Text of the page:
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Single Parenthood Helps Explain Boost in US Income Inequality, Researchers Say

Posted Jul 20, 2012 5:30 AM CDT
By Debra Cassens Weiss

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All those mothers of yesteryear were right. There is an advantage to getting married.

Researchers say the rise in single parenthood explains 15 percent to 40 percent of the growth in income inequality in the United States, the New York Times reports in a blog post and article. And more of the out-of-wedlock births are occurring among women who didn’t graduate from college.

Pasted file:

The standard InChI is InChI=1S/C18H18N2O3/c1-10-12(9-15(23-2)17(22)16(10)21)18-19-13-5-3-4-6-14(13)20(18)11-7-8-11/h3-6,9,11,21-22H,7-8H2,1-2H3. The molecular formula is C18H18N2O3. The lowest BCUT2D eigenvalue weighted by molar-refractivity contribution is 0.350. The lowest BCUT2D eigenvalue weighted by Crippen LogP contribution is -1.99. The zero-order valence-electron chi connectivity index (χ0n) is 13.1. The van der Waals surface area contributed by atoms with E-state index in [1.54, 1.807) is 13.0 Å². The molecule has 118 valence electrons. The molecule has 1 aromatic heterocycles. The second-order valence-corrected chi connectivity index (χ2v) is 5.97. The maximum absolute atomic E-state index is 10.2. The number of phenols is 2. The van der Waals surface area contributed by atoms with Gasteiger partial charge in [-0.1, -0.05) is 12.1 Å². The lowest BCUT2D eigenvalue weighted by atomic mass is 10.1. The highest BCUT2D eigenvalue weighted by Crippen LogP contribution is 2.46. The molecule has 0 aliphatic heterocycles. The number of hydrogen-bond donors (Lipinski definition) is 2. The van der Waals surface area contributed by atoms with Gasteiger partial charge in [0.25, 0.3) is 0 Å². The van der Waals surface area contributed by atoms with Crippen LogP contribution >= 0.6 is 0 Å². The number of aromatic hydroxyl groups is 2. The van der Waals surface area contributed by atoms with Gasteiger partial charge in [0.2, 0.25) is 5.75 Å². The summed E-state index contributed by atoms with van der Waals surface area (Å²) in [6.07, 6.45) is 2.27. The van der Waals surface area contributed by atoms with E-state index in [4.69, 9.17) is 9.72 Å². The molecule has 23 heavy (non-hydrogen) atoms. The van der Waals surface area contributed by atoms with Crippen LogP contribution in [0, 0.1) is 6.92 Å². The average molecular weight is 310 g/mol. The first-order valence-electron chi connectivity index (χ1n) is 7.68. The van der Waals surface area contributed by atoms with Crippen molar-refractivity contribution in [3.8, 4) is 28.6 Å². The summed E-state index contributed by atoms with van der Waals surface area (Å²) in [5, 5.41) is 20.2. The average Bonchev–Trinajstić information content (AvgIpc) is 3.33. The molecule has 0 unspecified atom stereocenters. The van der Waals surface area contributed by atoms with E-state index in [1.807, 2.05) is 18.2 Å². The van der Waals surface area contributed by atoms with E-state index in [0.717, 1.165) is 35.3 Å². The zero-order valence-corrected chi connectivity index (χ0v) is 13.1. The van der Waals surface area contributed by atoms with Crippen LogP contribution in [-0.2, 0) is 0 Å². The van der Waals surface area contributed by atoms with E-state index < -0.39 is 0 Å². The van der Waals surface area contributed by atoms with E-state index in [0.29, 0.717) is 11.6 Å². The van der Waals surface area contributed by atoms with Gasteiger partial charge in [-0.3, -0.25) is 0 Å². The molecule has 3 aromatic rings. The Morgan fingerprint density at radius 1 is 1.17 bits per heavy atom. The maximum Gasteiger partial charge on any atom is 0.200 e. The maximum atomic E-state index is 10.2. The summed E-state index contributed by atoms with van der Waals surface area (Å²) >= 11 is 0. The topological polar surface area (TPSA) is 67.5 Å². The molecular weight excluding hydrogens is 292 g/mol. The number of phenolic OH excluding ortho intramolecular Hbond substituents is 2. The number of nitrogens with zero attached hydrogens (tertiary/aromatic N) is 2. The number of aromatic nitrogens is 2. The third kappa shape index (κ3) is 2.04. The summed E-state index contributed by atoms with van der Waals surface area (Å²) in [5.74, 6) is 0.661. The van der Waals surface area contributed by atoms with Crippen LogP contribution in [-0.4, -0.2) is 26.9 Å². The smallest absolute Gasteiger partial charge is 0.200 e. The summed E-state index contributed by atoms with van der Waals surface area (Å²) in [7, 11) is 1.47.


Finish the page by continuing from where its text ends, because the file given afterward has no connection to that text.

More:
Less than 10 percent of the births to college-educated women occur outside marriage, while the figure is nearly 60 percent for women who have only high school degrees or fewer years in school. Less-educated women, the Times says, “are growing less likely to marry at all, raising children on pinched paychecks that come in ones, not twos.”

“Estimates vary widely,” the Times says, “but scholars have said that changes in marriage patterns—as opposed to changes in individual earnings—may account for as much as 40 percent of the growth in certain measures of inequality. Long a nation of economic extremes, the United States is also becoming a society of family haves and family have-nots, with marriage and its rewards evermore confined to the fortunate classes.”

Hat tip to TaxProf Blog.

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